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Investor Insights Blog|Real Estate Dealmaking: A Property Investor’s Guide to Negotiating

Real Estate

Real Estate Dealmaking: A Property Investor’s Guide to Negotiating

There is a difference between simply negotiating and successfully negotiating.

A highly trained negotiator understands the importance of having a plan that contains various alternatives, ready to be used to your advantage at a moment’s notice. For example, if two investors were seeking to purchase the same property, the one who is a trained negotiator would have many basic advantages over an inexperienced negotiator.

The trained negotiator would:

  • Be able to determine the specific reason for the sale,
  • Have alternatives ready in a typewritten plan,
  • Know how to conduct research on all aspects of the negotiation,
  • Be prepared to overcome any objection or obstacle,
  • Be able to use other professionals appropriately,
  • Understand how to use flexibility as a strength,
  • Know how to prepare a priority list and sequence of negotiating topics,
  • Have strategies designed to meet deadlines in place,
  • Have the awareness to discern the weakness of the other side, and
  • Know when to use the technique of silence.

To live is to negotiate. Everyone negotiates for something every day. People negotiate for items from the simplest to the most important things in their lives.

George Donohue – Speaker, Author, Executive Coach

Think of the untrained negotiator as an untrained hiker lost in a forest with no compass, no provisions, and no map. That doesn’t make for a pleasant hike and could even be dangerous. Would you prefer to be the one who comes prepared or the one who gets lost in the forest?

I genuinely enjoy training young real estate professionals in the art of negotiating. Sometimes the day before an important negotiation, I will ask a few of the junior brokers to come see me in my office.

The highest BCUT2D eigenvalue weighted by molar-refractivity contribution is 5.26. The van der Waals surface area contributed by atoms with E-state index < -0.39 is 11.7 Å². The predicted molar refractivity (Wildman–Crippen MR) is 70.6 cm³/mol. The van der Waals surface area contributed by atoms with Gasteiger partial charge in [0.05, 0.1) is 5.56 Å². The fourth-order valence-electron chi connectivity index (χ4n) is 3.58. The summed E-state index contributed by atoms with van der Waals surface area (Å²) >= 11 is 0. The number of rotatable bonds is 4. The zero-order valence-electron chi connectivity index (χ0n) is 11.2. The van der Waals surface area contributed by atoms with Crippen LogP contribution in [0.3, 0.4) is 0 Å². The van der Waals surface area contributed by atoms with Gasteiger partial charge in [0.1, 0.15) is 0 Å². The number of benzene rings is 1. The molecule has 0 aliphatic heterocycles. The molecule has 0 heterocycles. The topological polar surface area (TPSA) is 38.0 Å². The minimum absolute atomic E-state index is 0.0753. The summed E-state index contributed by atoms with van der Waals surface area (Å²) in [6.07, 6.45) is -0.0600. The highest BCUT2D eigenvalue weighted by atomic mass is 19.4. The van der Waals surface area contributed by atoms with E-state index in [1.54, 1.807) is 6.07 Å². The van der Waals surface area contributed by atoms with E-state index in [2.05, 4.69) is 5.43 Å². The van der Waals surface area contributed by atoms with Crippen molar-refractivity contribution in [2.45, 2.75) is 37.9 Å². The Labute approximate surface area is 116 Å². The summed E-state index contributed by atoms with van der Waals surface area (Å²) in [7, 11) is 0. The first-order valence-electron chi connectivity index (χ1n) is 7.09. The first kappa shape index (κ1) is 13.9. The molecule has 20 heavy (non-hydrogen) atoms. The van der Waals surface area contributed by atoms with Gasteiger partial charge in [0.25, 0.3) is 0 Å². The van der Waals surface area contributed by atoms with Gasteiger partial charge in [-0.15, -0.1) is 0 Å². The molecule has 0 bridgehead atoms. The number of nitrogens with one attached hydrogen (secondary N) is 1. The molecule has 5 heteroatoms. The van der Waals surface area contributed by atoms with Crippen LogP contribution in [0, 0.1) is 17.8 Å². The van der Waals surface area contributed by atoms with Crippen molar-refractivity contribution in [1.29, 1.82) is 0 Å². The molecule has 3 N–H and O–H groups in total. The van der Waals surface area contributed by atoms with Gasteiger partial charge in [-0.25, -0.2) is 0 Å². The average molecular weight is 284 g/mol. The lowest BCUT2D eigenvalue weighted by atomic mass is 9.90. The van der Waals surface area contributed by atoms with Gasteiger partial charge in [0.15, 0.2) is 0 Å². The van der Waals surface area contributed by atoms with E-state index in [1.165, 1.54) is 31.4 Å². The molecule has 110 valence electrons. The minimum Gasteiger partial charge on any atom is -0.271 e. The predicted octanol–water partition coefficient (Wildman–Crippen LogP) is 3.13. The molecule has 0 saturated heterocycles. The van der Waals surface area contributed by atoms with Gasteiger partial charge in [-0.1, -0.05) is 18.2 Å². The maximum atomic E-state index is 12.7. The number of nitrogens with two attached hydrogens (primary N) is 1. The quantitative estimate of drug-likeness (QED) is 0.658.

I don’t tell them the nature of my request because I want to determine how much preparation they already have made for the upcoming negotiation. I’ll ask them to sit down and tell me, as best as they can, exactly what they expect to happen in the next day’s meeting. In response, they usually give me a quizzical, confused stare.

From there, I proceed to help them visualize or project what will happen in the negotiation session by asking these questions:

  • In tomorrow’s negotiation, who will open up the session?
  • What will be the first question asked by our team?
  • How will the other side answer that question?
  • Which of our opponents will be leading the negotiation?
  • What will be the second most important topic we will cover?
  • How will the other side reply to that topic?
  • What will be the toughest question they will ask us?
  • What is the toughest question we will ask them?
  • From our point of view, how many components to the deal are there?
  • How many components do you think they will bring up in the discussion?
  • What will be the last topic we discuss?